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Get To Know: Jared Spurgeon

by Aaron Paitich / Minnesota Wild

On the street, you’d probably never guess Jared Spurgeon is an NHL defenseman. The 5-9, 185-pound Edmonton native has battled critics and naysayers throughout his hockey career. Despite his size, Spurgeon signed an NHL deal with the Minnesota Wild this off-season and rapidly climbed his way up the depth chart with consistent, smart play.

The 21-year-old sat down with and talked about life after juniors, making a quiet impression and getting comfortable with the guys. For a guy like you, that’s worked hard, fought and struggled to beat the critics and make it to the NHL, what’s it like finally getting there?

Spurgeon: Once you get here, it’s obviously a bit overwhelming the first little bit here. It’s a dream come true getting to play here. After a while, you get more comfortable with the guys and team systems and then you just feel a part of the team. So now I’m just trying to do my best to help the team win. So you’ve gotten more comfortable with the guys. Have you starting forming some bonds and friendships?

Spurgeon: Yeah, definitely. The first little bit, you’re sort of quiet, just listening and trying to learn the stuff but then after a month or two you sort of get to know the guys from being on the road as well, so you obviously build friendships and then after that they continue to grow.
Does that mostly come in the locker room or traveling or all of the above?

Spurgeon: Lots of traveling. You spend a lot of time together whether it’s dinners or breakfasts. You’re pretty much here together the entire day and then when you’re sleeping pretty much, because you’re rooming with the guys, so you get to know them that way as well and on the plane. Travel helps a lot. Is that more important for a young guy like yourself, whereas many others may have families, houses and all that?

Spurgeon: I guess everyone’s older once you get up here. It’s a bit different than junior when you’re still in school and everything like that. This is your job so lots of those guys have been around for a while, they’ve been in the same position that I was in at this point; they know that at the start you’re sort of more of the shy type and then you start to bond friendships. Any defensemen that have specifically taken you under their wing? Or any that you pay real close attention to when they’re playing?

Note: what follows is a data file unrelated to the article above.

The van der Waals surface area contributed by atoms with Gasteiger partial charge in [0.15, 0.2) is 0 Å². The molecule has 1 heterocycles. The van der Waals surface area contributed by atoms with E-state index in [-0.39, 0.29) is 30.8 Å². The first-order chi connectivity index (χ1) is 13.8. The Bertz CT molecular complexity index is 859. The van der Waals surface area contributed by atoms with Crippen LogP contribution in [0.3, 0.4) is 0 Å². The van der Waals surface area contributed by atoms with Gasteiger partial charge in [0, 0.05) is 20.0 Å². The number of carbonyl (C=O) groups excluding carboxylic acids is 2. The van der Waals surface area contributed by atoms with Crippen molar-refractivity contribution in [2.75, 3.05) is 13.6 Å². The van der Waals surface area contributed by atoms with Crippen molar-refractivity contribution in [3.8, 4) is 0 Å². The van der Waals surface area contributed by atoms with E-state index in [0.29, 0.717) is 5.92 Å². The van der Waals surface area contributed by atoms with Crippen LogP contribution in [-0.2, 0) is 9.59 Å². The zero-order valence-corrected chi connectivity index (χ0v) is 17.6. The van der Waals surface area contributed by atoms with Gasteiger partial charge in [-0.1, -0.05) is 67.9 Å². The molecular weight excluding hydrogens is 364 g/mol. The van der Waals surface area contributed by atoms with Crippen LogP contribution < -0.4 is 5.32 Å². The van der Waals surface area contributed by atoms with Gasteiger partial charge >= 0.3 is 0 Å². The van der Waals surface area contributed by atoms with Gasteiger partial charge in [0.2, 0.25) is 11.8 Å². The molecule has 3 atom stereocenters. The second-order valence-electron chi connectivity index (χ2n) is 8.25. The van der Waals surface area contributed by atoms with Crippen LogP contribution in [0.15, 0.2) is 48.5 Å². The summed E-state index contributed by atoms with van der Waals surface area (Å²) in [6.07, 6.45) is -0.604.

Spurgeon: They’ve all been great, whether it’s just teaching you little things but obviously you just watch in practice and games and just try and pick up little things from each player because they’re all great defensemen. If you can implement a little bit of their game into yours as well, it makes you that much better. Have you been doing that throughout your career?

Spurgeon: Yeah, definitely. I grew up watching guys like Dan Boyle and Brian Rafalski – the smaller defensemen. I try to pattern my game after them through juniors and coming up here as well. What’s it like playing against them now?

Spurgeon: The first time you play against them, you’re sort of in awe. But after warm-ups, I sort of calm down and get into the game and that sort of goes away. When I look back on it this summer it will be something to remember. Anything you miss from juniors?

Spurgeon: There are some long bus rides. As much as they suck at the time, they’re lots of fun to get to bond with the guys, whether it’s just practical jokes or something like that. Obviously when you’re in juniors, you want to get out of it to come here, but when you look back on it, it was a lot of fun.

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